Market Outlook: SA Banking Update

Three (Nedbank, Standard Bank, ABSA) of the big-four SA banks released 1H19 results recently. The banks were expected to deliver anaemic growth and not since early 2018, when analysts started extrapolating the ‘New Dawn’, have we seen meaningful upgrades to the banking sector’s growth drivers. The big-four banks’ EPS expectations have continuously trended lower since c. April 2018.
With that in mind, the 3.0%, 3.7% and 5.7% YoY EPS growth delivered by ABSA, Nedbank and Standard Bank, respectively, were relatively in line with market expectations, although the moving parts in each case reflected varying degrees of quality.
The overriding themes identified in these results are: i) Each bank’s local operations were flat to down; ii) their respective Rest of Africa segments made the difference between delivering flat or positive earnings growth; iii) all three banks grew pre-provision operating profit; iv) all three experienced an uptick in credit loss ratios; and v) all three guided to FY19 EPS growth (although this was already baked into analyst expectations) and, looking at current FY20 EPS consensus forecasts, we suspect some downgrades might be on the cards.
However, over the past six weeks, we’ve seen a meaningful pullback across the sector (we note the sell-off wasn’t isolated to local banks) and, with most SA banks expected to still deliver marginally positive earnings growth, we have become more constructive due to their relatively cheap valuations.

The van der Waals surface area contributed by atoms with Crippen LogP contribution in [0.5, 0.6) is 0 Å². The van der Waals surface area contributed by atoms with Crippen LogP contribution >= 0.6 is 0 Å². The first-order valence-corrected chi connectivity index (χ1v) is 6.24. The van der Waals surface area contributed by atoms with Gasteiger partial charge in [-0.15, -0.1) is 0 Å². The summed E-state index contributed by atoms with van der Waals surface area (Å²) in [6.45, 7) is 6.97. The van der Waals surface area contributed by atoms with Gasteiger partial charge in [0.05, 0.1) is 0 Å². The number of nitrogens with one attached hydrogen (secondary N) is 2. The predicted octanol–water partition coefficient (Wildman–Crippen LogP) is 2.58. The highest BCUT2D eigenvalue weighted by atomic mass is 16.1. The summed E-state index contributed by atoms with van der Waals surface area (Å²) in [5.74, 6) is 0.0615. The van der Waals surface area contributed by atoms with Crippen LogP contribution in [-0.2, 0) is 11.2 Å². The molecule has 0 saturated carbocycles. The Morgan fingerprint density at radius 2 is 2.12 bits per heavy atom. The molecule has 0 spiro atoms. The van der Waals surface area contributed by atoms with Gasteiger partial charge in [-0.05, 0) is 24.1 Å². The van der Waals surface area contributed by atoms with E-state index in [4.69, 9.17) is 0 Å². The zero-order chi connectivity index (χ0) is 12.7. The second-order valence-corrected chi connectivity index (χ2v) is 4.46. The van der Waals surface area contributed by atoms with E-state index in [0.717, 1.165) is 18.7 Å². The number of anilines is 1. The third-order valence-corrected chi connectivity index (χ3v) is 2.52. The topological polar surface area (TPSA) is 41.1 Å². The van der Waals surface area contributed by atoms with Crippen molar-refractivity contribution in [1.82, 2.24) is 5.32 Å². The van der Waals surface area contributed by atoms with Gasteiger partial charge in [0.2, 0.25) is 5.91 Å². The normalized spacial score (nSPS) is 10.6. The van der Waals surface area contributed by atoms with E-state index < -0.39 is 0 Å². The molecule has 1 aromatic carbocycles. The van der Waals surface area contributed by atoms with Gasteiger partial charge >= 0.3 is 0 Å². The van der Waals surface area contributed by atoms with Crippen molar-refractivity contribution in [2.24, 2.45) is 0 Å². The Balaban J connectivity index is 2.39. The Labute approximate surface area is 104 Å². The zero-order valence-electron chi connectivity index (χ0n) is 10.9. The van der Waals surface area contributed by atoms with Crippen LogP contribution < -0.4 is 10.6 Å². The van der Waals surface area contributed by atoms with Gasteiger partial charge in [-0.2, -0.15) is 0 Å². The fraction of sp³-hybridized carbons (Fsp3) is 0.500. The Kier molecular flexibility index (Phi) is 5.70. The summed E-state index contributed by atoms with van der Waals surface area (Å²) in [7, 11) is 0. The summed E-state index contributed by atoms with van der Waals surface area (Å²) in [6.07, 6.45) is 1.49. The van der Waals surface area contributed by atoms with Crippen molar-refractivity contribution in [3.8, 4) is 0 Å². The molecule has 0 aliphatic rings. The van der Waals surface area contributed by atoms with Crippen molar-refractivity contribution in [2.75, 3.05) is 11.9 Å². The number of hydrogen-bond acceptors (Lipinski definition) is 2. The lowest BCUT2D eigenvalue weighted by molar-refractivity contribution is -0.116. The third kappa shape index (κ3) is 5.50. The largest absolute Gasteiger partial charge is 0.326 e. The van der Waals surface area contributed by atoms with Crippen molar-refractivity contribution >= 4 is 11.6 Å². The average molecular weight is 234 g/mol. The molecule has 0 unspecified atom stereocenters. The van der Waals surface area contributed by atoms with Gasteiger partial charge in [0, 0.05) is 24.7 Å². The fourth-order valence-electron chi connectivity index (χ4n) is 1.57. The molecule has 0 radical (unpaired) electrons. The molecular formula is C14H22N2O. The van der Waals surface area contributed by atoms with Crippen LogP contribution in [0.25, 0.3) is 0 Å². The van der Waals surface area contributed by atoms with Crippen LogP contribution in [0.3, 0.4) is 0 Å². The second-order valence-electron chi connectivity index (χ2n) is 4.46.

So, why would we expect local banking shares to rerate, considering that SA is heading into a possible sovereign downgrade and against a volatile global equity backdrop? We don’t have all the answers (SA bonds are cheap and could provide valuation support) but, on a risk-reward basis, at current levels, an attractive scenario is playing out.
We favour FirstRand and Standard Bank, but view the recent ABSA results, especially from its domestic retail bank, as possibly signalling the start of a recovery after many years of underperformance.
We also think company specific factors are probably not as important as so-called bigger-picture variables including domestic economic growth, constructive economic policy (currently the direction is poor here), emerging market asset flows and the cost of money tied to global macro factors.
Written exclusively for Moore Stephens by Anchor Capital